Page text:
The recent surge in activities around Personal Health Record business sector has been burgeoning.After the planned entry of Google Health by Google ,which was anticipated to change the health care system in North America,there was increased media speculation about Microsoft being left behind.But,Microsoft had their own plans with the entry of Microsoft Health Vault.There are numerous myths about the battle fought between Microsoft and Google on Health Sector.
Microsoft Health Vault is just a platform,it is a collection of different vendors selling PHR products.Microsoft offers a environment in which all these vendors of PHR products could be together.
What Google plans is going to keenly watched will it be similar to Google Social or Android-mobile phone application platform or just a stand alone Personal Health Record?
Google plans to launch an online health service that will include personal medical records, health-care-related search features, diet and exercise regimens, and a directory of physicians with links to Web sites.
Health is unique but also Universal, it is extremely complex and expensive.To create an ideal PHR business model is not going to be an easy task.People who use PHR,ie stakeholders ranging from patients to physicians to health officials in Government are all worried about one major issue and that is Privacy and security of the collected data.
Anita Allen, a law professor at the University of Pennsylvania and an expert on privacy law, says no matter what entity endorses personal online medical records, privacy issues will loom large. “Anyone’s health records should be regarded as personal and sensitive,” says Allen. “People need to be mindful of discrimination from employers and insurers.”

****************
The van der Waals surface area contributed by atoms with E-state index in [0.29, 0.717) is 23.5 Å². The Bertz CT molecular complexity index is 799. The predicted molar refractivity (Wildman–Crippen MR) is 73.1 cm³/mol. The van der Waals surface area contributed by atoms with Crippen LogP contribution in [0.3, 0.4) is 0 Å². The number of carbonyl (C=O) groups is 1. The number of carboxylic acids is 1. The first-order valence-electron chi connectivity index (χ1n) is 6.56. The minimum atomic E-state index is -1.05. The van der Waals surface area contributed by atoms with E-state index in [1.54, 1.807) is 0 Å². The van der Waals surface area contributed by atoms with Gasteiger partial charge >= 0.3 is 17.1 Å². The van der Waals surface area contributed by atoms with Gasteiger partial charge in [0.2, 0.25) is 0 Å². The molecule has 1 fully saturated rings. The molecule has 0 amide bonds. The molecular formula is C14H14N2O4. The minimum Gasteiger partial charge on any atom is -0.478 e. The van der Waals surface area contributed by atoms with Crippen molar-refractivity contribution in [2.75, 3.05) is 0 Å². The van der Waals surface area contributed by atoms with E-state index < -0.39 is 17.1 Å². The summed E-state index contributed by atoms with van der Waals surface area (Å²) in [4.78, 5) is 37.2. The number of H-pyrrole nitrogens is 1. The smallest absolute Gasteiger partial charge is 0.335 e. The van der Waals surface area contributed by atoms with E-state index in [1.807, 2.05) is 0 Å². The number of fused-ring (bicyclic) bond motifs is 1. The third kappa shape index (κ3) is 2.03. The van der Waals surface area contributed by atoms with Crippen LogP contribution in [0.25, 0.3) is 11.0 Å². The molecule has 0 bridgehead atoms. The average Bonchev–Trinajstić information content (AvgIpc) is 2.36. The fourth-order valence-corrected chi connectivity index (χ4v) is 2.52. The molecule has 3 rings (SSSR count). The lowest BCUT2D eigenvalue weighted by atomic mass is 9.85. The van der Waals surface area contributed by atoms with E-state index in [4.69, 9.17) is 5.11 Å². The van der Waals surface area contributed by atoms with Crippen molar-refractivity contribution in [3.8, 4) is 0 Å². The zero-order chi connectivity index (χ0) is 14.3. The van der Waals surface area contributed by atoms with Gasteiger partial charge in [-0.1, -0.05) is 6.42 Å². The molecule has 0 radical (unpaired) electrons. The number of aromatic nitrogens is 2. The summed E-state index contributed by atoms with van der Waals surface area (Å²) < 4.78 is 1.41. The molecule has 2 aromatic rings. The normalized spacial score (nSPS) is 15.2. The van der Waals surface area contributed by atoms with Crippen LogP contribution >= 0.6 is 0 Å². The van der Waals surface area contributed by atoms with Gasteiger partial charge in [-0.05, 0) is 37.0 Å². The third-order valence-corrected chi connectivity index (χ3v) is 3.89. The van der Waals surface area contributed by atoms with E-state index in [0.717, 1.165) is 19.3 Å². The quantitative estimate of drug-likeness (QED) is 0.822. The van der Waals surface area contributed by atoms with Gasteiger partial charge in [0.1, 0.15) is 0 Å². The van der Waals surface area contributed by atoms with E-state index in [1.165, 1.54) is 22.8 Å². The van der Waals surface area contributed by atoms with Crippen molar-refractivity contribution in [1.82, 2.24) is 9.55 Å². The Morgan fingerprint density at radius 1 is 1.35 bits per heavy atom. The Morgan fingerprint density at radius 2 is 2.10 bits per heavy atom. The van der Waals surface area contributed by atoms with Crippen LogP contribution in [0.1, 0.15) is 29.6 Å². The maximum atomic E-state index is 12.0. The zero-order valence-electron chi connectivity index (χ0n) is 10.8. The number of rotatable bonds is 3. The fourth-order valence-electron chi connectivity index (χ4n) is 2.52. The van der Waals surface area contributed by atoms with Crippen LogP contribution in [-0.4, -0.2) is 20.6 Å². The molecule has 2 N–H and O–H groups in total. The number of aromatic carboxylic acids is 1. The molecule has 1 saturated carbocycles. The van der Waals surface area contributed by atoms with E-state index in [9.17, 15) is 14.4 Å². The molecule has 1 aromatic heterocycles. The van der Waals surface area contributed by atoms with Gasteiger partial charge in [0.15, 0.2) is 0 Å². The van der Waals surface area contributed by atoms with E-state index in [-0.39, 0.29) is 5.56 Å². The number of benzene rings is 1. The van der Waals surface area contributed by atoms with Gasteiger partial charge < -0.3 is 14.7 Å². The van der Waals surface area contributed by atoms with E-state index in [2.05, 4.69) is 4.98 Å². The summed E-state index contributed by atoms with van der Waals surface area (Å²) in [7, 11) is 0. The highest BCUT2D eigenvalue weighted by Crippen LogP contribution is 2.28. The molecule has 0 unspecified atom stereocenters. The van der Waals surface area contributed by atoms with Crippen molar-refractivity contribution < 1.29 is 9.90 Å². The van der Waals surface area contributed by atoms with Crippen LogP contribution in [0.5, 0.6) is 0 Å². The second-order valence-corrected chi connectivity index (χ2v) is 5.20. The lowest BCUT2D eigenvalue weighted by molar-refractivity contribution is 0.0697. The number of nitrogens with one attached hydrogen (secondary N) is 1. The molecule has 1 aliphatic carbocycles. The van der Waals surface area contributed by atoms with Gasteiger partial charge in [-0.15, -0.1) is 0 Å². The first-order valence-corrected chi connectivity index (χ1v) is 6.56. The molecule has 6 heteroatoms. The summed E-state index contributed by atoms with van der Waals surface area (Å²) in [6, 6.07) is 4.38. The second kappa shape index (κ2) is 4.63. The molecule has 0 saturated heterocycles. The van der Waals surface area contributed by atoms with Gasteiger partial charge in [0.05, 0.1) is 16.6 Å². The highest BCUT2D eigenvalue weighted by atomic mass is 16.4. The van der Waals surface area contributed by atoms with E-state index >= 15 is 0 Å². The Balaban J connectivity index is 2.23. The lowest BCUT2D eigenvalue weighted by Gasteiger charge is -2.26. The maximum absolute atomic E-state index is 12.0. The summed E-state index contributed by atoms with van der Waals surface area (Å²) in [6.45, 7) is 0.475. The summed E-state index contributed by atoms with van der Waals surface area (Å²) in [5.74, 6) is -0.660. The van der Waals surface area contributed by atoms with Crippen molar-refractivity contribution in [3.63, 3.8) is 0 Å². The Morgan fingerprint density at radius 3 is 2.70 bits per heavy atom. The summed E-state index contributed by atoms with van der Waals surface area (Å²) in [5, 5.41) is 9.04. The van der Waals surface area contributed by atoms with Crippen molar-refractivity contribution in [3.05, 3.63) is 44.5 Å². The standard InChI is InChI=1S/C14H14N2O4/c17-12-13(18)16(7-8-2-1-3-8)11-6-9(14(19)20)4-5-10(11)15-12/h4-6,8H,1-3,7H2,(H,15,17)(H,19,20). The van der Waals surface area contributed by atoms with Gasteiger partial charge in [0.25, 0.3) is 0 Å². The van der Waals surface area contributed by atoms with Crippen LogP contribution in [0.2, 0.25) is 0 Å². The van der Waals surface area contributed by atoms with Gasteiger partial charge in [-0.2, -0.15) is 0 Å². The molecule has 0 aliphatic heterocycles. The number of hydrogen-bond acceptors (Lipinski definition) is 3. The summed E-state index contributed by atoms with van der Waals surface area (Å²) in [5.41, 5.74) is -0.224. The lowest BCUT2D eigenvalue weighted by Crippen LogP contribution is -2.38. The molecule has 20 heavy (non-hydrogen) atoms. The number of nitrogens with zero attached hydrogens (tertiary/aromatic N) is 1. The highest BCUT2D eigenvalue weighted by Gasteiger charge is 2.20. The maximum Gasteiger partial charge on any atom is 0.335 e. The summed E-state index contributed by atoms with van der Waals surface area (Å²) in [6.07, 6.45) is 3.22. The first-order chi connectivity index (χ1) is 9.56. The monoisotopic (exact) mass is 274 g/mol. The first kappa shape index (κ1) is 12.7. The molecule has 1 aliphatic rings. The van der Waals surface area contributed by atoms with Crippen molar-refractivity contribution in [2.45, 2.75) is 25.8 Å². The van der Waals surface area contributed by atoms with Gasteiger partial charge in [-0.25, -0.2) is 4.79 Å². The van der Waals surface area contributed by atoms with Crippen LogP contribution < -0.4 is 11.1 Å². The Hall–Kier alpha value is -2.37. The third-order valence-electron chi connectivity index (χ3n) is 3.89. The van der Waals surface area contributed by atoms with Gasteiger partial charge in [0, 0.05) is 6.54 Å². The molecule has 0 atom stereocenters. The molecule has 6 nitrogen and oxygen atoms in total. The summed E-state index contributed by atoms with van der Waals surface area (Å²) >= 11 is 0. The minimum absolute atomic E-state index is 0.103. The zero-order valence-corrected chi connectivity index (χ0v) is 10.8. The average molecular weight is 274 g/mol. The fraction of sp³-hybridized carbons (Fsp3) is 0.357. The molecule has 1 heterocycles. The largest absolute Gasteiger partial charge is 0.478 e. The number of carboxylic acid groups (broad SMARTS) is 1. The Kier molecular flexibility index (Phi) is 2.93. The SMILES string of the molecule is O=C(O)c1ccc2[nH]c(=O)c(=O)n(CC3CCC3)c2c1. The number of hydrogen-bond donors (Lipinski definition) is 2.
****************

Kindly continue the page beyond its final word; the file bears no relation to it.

One issue with HealthVault and similar efforts is that they aren’t covered by HIPAA (the Health Insurance Portability and Accountability Act). HIPAA, passed in 1996, created standards for electronic health care transactions and addressed security and privacy issues. Under HIPAA, a patient’s medical record and payment history can’t be linked to an individual by an unauthorized person. These rules apply to health plans, health care clearinghouses — such as billing services and information providers — and health care networks.
Although HIPAA covers the institutions installing EMR systems, Allen says that regulation wouldn’t cover entities like Microsoft, Google or any other web service that allows medical records to be stored online. “HIPAA doesn’t prevent you from uploading information and accepting terms of an agreement. Anything that happens to those records is routine and covered in courts under privacy law.”
The other questions which are pertinent to PHR world are
Populating the data-should it be by physicians or individuals?
How will the business vendors of PHR products generate revenues if they offer it for free?If paid ,Who will pay for the system?Patients or their employers or insurance.
How long will the health data be stored?How many years?
Meanwhile Wallstreet Journal along with Harris Interactive has just released another poll about Personal health records and their impact on American people.
The survey of 2,153 U.S. adults, conducted Nov. 12-14, shows three-quarters of respondents agree that patients could receive better care if doctors and researchers were able to share information more easily via electronic systems and 63% agree sharing of such records could decrease medical errors. Fifty-five percent agree this could reduce health-care costs, compared with 15% who disagree. However, about one-quarter of adults remain unsure whether electronic medical records can provide these benefits.
There still many more questions which need to be answered,before we can have a conclusive answer.Health care industry is a large ocean and PHR is just one subset of this ocean.
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